When you get to Pokhara, you head out onto the lake to admire the mirrored views of the Himalayas or kick back with a cocktail watching the world go by. Or, in our case, it rains incessantly. So we headed straight for the old town, where time has stopped but life goes on.
Now, you know when your parents go on about how things aren’t what they used to be, how neighbours used to know each other’s names and how the high street used to be so different? This is that. A one-stop lesson in what a perfect high street was. The drizzle had driven what tourists there were away, so we shuffled up the road under a combination of suspicious glares and friendly smiles.
On the traditional row of Newari buildings, the shops are open-fronted and painted in faded shades of pastel. And each place does one thing. There are no ‘burger/pizza/chicken/kebab’ hybrids. No pound shop extravaganzas. No special offers. You know where you are here.
In a scuffed powder pink room, an old Singer sewing machine takes centre stage, the tailor draping a protective arm over it, his clients waiting and his kids playing.
The pharmacy has one wall lined with drugs and another lined with people, the pharmacist himself engrossed in a group chat about various ailments.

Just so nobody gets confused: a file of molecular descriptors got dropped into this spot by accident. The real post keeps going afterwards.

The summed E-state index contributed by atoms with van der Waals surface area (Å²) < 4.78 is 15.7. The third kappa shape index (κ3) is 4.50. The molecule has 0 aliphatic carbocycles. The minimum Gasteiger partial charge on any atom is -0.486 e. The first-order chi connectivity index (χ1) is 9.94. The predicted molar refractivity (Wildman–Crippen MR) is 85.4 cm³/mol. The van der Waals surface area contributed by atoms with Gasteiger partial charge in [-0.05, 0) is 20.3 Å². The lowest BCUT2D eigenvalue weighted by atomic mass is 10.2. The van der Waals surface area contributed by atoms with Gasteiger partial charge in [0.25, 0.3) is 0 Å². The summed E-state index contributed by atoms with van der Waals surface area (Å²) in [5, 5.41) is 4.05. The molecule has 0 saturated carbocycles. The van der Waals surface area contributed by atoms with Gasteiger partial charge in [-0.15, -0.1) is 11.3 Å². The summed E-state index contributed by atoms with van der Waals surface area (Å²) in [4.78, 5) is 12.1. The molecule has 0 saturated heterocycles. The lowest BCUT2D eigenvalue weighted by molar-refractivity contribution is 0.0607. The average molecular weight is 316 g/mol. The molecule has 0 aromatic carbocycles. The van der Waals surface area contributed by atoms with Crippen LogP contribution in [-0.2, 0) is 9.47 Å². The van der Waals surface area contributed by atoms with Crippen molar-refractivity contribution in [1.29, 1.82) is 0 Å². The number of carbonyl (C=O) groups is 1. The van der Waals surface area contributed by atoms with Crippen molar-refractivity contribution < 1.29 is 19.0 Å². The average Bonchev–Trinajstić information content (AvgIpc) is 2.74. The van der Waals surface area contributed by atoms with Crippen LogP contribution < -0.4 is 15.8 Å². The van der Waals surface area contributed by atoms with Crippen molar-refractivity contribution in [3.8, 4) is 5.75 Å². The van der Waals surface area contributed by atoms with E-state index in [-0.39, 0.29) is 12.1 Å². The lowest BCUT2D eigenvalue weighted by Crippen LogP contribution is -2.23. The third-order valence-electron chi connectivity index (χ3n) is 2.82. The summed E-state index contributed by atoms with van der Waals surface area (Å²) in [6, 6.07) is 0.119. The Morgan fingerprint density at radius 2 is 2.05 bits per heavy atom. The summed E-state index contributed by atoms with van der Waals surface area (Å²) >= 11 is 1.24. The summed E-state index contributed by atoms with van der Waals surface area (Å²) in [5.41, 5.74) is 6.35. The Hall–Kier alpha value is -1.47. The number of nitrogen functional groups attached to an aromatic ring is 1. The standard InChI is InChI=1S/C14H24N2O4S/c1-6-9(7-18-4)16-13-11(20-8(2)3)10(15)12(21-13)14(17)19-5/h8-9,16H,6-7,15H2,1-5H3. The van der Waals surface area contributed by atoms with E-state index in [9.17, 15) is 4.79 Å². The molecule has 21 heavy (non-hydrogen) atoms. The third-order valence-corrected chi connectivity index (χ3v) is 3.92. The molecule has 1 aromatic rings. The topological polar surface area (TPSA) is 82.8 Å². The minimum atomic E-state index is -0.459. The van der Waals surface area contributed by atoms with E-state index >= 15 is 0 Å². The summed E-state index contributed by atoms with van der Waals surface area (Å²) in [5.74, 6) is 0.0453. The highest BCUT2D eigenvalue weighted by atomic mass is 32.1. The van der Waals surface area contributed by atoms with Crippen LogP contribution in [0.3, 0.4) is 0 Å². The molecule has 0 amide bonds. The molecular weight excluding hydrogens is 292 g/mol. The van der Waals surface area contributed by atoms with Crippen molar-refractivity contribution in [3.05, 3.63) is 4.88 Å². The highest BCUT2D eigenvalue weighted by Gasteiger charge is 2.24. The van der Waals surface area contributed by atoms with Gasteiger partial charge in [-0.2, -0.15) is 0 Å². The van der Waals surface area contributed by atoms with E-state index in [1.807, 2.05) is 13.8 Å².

One lady has only snacks, their garish packets hanging down from plastic holders. Another just fruit, the display of apples and bananas on metal hooks standing out brightly against the dark wood backdrop.
The recycling bank is an open-air affair, the local men picking through bags of rubbish, trying to make sense of it. A few doors along, two women sit on the floor of their shop, chattering amongst the handmade terracotta pots they are trying to sell.
And it’s a family business, this. A three year old boy flies back and forth on a makeshift swing outside his front door. A mother plays with her two young sons on the porch, only pausing on the rare occasions that a customer comes along. Groups of siblings sit on their steps, not even speaking to each other, just co-existing.
It might be raining, but still, it’s quiet. We have no idea how this street survived. We’re just really glad it did.